Maxwell Anderson was a prolific and versatile playwright, the author of poetic drama and historical drama, realistic plays and thesis plays, radio drama, screenplays, and musical drama (including two collaborations with composer Kurt Weill). At the peak of his success, during one season in the 1930’s, he had three plays running on Broadway at the same time. In 1933, he received a Pulitzer Prize for Both Your Houses. He received New York Drama Critics Circle Awards in the 1935-1936 Broadway season for Winterset and in the following season for High Tor.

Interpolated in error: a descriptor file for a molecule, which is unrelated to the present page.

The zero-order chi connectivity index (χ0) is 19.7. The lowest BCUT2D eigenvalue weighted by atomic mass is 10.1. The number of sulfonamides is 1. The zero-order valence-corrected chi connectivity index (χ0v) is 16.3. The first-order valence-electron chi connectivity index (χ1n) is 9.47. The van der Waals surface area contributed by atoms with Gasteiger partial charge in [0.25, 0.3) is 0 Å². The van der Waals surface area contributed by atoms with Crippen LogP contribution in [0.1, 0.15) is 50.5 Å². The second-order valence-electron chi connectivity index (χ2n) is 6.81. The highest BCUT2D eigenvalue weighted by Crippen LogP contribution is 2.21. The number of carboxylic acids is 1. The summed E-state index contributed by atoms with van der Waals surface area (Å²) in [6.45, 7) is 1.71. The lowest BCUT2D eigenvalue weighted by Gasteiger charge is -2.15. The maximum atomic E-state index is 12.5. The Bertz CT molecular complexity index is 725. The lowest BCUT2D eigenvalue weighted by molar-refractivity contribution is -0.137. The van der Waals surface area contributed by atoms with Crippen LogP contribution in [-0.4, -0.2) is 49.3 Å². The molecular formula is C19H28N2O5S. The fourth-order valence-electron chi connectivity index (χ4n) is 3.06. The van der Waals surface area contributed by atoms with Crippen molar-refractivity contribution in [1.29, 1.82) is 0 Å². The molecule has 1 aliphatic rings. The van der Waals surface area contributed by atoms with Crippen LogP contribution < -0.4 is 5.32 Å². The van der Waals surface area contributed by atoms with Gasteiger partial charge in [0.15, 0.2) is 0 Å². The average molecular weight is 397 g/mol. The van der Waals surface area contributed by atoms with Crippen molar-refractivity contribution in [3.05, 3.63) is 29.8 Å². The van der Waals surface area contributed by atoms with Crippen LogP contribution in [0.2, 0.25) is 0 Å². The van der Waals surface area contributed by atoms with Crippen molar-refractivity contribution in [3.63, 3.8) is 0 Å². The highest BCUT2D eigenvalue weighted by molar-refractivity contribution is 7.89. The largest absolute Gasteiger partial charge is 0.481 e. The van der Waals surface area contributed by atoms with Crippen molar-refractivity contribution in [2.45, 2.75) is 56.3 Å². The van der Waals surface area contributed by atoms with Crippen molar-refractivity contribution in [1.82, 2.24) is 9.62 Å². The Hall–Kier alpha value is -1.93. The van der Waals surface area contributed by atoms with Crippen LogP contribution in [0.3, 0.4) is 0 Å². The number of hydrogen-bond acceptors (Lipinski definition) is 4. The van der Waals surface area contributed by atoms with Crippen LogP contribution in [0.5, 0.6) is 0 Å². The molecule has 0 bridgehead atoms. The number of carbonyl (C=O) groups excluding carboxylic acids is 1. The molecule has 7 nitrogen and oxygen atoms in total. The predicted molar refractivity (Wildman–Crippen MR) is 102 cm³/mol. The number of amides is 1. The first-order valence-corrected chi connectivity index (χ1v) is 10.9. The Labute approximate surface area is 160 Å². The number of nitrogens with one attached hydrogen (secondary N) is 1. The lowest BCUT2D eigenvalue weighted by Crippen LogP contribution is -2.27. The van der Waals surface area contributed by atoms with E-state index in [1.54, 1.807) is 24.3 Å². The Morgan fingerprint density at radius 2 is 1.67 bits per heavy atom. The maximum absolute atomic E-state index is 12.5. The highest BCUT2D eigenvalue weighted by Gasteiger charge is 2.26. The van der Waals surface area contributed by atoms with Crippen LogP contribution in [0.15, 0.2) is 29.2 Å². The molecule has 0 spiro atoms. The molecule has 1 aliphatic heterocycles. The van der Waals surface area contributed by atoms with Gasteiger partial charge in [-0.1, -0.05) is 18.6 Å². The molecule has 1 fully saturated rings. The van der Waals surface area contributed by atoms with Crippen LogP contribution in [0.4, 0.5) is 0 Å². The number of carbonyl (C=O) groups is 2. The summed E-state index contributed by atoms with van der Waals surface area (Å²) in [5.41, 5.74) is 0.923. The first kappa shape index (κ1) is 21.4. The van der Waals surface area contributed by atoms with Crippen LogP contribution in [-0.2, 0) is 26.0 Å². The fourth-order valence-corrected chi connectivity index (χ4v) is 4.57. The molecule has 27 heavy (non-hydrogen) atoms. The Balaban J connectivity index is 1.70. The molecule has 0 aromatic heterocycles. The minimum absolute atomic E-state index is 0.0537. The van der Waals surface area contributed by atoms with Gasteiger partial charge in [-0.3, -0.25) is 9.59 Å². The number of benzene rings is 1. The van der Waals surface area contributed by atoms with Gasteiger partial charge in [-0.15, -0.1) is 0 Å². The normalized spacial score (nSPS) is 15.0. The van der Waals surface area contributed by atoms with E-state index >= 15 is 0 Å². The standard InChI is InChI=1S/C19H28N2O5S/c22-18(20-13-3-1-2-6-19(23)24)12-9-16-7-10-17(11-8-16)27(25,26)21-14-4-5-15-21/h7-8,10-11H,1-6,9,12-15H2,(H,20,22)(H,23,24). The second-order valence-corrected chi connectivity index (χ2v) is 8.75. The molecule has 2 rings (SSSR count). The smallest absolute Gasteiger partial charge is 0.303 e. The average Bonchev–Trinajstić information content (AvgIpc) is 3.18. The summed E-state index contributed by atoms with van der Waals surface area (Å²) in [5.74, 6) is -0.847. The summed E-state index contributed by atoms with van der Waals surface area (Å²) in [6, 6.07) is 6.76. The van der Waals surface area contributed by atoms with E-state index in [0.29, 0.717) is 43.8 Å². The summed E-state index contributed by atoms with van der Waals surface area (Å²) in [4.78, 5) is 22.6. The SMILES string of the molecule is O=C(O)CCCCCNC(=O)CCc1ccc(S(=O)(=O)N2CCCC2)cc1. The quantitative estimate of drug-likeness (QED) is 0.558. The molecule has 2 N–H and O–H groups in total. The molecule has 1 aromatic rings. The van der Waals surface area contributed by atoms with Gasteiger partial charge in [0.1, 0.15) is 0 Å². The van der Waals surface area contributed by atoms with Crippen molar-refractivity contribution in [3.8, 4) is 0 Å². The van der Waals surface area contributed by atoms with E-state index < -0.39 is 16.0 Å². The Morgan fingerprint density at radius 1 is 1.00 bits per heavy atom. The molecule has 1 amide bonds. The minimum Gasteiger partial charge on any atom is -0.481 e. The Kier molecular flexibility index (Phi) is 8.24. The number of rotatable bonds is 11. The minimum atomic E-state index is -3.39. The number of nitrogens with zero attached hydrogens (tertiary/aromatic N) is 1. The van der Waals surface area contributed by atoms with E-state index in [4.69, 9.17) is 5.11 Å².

Of the twelve Anderson plays produced on Broadway in his lifetime, nine are verse dramas—a remarkable feat in itself in the twentieth century, with verse drama long an endangered species. Indeed, it is as a rare modern practitioner of that form that Anderson is likely to be remembered.
Even Anderson’s lesser achievements attest the enormous vitality of the American theater in his time: The sheer range of his work, including both failed experiments and commercial successes, the stretch of his ambition (even when one concedes that his theory of tragedy, for example, is an intellectual embarrassment)—all of this makes him one of the representative figures of a key period in the history of American drama.